Early on I made the brash statement that our flesh isn’t bad. I was hoping to pique your interest . . .
God made us as empty vessels –needing to be filled with Him, by Him and for Him. To give us time and opportunity to find that out, He gave us a temporary mechanism for operating independently –without Him. (Of course, it’s our flesh.)
He has carefully placed us in this world –with just the right surroundings and just the right people– so that we can experience the results of that independence –realizing our fears, our ineptness, our failures, our emptiness. We had to become frustrated with ourselves while we were immersed in decay and death.
Without those experiences we wouldn’t have needed God. There would be no praise for His mercy, His protection, His provision, His strength, His compassion. We would still be competing as little gods trying to prove our worth for the short time we’re here.
Surely the flesh isn’t good –not with “good” meaning that it’s valuable to God and that He will keep it forever. And yes, the flesh is evil –with “evil” meaning that He will abandon it to oblivion. But is it bad? On the contrary, our flesh shows us every day that we aren’t God –and that only He is.
The flesh is neither good nor bad –neither pleasing nor displeasing. God designed it to motivate our bodies when His Spirit isn’t. As such, the deeds motivated by the flesh cannot please Him –only those deeds motivated by the Spirit can (from Romans 8).
During this journey of faith, God steadily changes the way we think –He “renews” our minds so that we understand and know Him better all the time (from the first part of Romans chapter 12 and 1 Corinthians chapter two). As we grow in this knowledge, we (as His ambassadors for Christ) tell others about the One who gave us new life.
When Jesus was asked “What is the greatest commandment?” –He responded with “You shall love Lord your God with all your heart, all your soul and all your mind” and “You shall love your neighbor as yourself” (from ).
The terms I used in defining the word bone from Adam’s description of his mate were “body, soul and spirit” –with the soul consisting of the mind, will and emotions. I also noted that the heart is where the flesh’s law is kept (those core values and beliefs).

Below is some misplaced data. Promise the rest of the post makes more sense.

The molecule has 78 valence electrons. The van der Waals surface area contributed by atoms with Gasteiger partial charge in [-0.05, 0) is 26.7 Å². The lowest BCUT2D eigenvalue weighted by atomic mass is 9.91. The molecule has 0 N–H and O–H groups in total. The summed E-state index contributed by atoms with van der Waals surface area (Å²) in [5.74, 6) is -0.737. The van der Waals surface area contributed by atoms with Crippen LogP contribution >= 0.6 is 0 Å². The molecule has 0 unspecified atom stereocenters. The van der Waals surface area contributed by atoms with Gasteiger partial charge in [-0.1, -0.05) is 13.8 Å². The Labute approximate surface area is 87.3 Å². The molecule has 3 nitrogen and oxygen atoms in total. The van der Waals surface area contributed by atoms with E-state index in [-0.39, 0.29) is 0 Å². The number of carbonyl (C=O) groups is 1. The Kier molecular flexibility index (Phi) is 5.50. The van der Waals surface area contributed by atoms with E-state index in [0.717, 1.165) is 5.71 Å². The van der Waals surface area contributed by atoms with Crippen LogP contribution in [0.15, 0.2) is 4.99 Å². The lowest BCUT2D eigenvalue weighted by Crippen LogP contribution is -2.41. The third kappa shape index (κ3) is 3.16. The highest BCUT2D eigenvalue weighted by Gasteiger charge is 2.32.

It would be reasonable for you to ask “How do those terms reconcile with Jesus’ words about loving God and our neighbors?”
The context of that Matthew passage is essential. The question “What is the greatest commandment?” didn’t come from an inquisitive, faithful follower –it came from one of the Pharisees’ legal experts who was trying to trick Him into contradicting Moses’ Law.
Once again . . . That Law has two purposes: To prove beyond a shadow of a doubt that Jesus was the Messiah –the Son of God– who was promised centuries in advance of His coming. It also proves that no one else is Him –we are not God.
Here’s how His response might have been stated if He had chosen to elaborate using those earlier terms . . .
That might seem possible for someone to do –but the word love in this passage comes from the Greek word agápê –it’s the endless, selfless love that only God possesses and is capable of giving.
That’s the “love God” part. The next part was to “love your neighbor as yourself.” Following that commandment might translate to . . .
The same word for love is used in both places –agápê. And the only One who has ever demonstrated love like that was Jesus Himself.
Those words, “Love God with all your heart, soul and mind” and “Love your neighbor as yourself” sound admirable –but they weren’t, and still aren’t, a motto for believers to live by. It was a demand meant to crush and humble the self-righteous Pharisees.
Undoubtedly we should care for those around us –as He leads us to. The point is that only He is truly capable of loving so selflessly.